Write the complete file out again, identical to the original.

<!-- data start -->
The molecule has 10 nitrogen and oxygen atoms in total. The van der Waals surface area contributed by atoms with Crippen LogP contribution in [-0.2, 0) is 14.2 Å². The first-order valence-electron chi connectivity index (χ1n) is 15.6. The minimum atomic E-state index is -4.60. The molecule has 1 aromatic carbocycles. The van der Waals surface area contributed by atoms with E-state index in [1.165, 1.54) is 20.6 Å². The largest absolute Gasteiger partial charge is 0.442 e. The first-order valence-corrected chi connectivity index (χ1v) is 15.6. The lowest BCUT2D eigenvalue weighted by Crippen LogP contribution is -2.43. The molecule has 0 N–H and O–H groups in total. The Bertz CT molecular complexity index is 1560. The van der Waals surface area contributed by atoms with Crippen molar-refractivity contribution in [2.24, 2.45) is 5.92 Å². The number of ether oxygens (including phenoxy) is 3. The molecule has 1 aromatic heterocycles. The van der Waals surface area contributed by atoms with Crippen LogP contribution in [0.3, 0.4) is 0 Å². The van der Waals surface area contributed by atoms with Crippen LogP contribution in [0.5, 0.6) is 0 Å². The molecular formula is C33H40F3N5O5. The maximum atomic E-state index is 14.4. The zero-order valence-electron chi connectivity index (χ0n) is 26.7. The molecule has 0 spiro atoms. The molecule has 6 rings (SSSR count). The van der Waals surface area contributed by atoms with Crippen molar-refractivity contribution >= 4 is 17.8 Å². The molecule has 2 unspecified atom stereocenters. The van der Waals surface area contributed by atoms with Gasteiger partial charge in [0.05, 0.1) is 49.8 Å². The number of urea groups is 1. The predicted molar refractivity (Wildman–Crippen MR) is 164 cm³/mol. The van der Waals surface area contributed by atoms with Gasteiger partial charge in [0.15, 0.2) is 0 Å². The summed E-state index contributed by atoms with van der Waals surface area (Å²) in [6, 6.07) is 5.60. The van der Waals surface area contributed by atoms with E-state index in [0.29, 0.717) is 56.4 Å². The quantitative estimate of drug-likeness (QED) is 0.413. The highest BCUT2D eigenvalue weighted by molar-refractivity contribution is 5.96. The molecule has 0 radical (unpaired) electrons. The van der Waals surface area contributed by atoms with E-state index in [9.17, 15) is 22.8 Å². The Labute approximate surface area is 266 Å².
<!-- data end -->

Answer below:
The molecule has 10 nitrogen and oxygen atoms in total. The van der Waals surface area contributed by atoms with Crippen LogP contribution in [-0.2, 0) is 14.2 Å². The first-order valence-electron chi connectivity index (χ1n) is 15.6. The minimum atomic E-state index is -4.60. The molecule has 1 aromatic carbocycles. The van der Waals surface area contributed by atoms with E-state index in [1.165, 1.54) is 20.6 Å². The largest absolute Gasteiger partial charge is 0.442 e. The first-order valence-corrected chi connectivity index (χ1v) is 15.6. The lowest BCUT2D eigenvalue weighted by Crippen LogP contribution is -2.43. The molecule has 0 N–H and O–H groups in total. The Bertz CT molecular complexity index is 1560. The van der Waals surface area contributed by atoms with Crippen molar-refractivity contribution in [2.24, 2.45) is 5.92 Å². The number of ether oxygens (including phenoxy) is 3. The molecule has 1 aromatic heterocycles. The van der Waals surface area contributed by atoms with Crippen LogP contribution in [0.3, 0.4) is 0 Å². The van der Waals surface area contributed by atoms with Crippen LogP contribution in [0.5, 0.6) is 0 Å². The molecular formula is C33H40F3N5O5. The maximum atomic E-state index is 14.4. The zero-order valence-electron chi connectivity index (χ0n) is 26.7. The molecule has 0 spiro atoms. The molecule has 6 rings (SSSR count). The van der Waals surface area contributed by atoms with Crippen molar-refractivity contribution >= 4 is 17.8 Å². The molecule has 2 unspecified atom stereocenters. The van der Waals surface area contributed by atoms with Gasteiger partial charge in [0.05, 0.1) is 49.8 Å². The number of urea groups is 1. The predicted molar refractivity (Wildman–Crippen MR) is 164 cm³/mol. The van der Waals surface area contributed by atoms with Gasteiger partial charge in [0.15, 0.2) is 0 Å². The summed E-state index contributed by atoms with van der Waals surface area (Å²) in [6, 6.07) is 5.60. The van der Waals surface area contributed by atoms with E-state index in [0.29, 0.717) is 56.4 Å². The quantitative estimate of drug-likeness (QED) is 0.413. The highest BCUT2D eigenvalue weighted by molar-refractivity contribution is 5.96. The molecule has 0 radical (unpaired) electrons. The van der Waals surface area contributed by atoms with E-state index in [9.17, 15) is 22.8 Å². The Labute approximate surface area is 266 Å².